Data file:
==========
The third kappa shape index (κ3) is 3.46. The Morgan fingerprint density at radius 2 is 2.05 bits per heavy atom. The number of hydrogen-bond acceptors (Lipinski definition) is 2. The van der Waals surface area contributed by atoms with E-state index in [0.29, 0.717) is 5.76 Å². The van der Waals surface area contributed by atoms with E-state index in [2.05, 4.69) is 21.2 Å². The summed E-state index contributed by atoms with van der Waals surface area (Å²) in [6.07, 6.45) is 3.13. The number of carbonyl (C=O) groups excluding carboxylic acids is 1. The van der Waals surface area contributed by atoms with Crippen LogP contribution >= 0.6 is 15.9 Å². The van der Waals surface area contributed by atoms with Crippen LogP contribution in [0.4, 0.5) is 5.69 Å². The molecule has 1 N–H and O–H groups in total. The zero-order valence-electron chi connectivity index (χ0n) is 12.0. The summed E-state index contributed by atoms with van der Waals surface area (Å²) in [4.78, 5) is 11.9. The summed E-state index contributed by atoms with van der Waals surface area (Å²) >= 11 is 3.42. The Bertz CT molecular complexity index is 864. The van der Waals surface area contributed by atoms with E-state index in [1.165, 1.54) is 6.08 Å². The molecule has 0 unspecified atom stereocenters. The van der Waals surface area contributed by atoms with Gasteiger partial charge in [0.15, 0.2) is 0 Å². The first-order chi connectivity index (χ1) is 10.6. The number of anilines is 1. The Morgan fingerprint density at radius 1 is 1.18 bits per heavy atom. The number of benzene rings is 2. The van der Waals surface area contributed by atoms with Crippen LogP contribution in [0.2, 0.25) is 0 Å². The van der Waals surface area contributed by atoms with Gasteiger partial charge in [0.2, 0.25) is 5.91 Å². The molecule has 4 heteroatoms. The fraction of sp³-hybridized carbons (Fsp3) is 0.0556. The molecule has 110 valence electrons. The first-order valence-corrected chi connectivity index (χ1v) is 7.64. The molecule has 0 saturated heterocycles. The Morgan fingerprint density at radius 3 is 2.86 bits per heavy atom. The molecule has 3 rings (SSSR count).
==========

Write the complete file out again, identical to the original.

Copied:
The third kappa shape index (κ3) is 3.46. The Morgan fingerprint density at radius 2 is 2.05 bits per heavy atom. The number of hydrogen-bond acceptors (Lipinski definition) is 2. The van der Waals surface area contributed by atoms with E-state index in [0.29, 0.717) is 5.76 Å². The van der Waals surface area contributed by atoms with E-state index in [2.05, 4.69) is 21.2 Å². The summed E-state index contributed by atoms with van der Waals surface area (Å²) in [6.07, 6.45) is 3.13. The number of carbonyl (C=O) groups excluding carboxylic acids is 1. The van der Waals surface area contributed by atoms with Crippen LogP contribution >= 0.6 is 15.9 Å². The van der Waals surface area contributed by atoms with Crippen LogP contribution in [0.4, 0.5) is 5.69 Å². The molecule has 1 N–H and O–H groups in total. The zero-order valence-electron chi connectivity index (χ0n) is 12.0. The summed E-state index contributed by atoms with van der Waals surface area (Å²) in [4.78, 5) is 11.9. The summed E-state index contributed by atoms with van der Waals surface area (Å²) >= 11 is 3.42. The Bertz CT molecular complexity index is 864. The van der Waals surface area contributed by atoms with E-state index in [1.165, 1.54) is 6.08 Å². The molecule has 0 unspecified atom stereocenters. The van der Waals surface area contributed by atoms with Gasteiger partial charge in [0.15, 0.2) is 0 Å². The first-order chi connectivity index (χ1) is 10.6. The number of anilines is 1. The Morgan fingerprint density at radius 1 is 1.18 bits per heavy atom. The number of benzene rings is 2. The van der Waals surface area contributed by atoms with Crippen LogP contribution in [0.2, 0.25) is 0 Å². The van der Waals surface area contributed by atoms with Gasteiger partial charge in [0.2, 0.25) is 5.91 Å². The molecule has 4 heteroatoms. The fraction of sp³-hybridized carbons (Fsp3) is 0.0556. The molecule has 110 valence electrons. The first-order valence-corrected chi connectivity index (χ1v) is 7.64. The molecule has 0 saturated heterocycles. The Morgan fingerprint density at radius 3 is 2.86 bits per heavy atom. The molecule has 3 rings (SSSR count).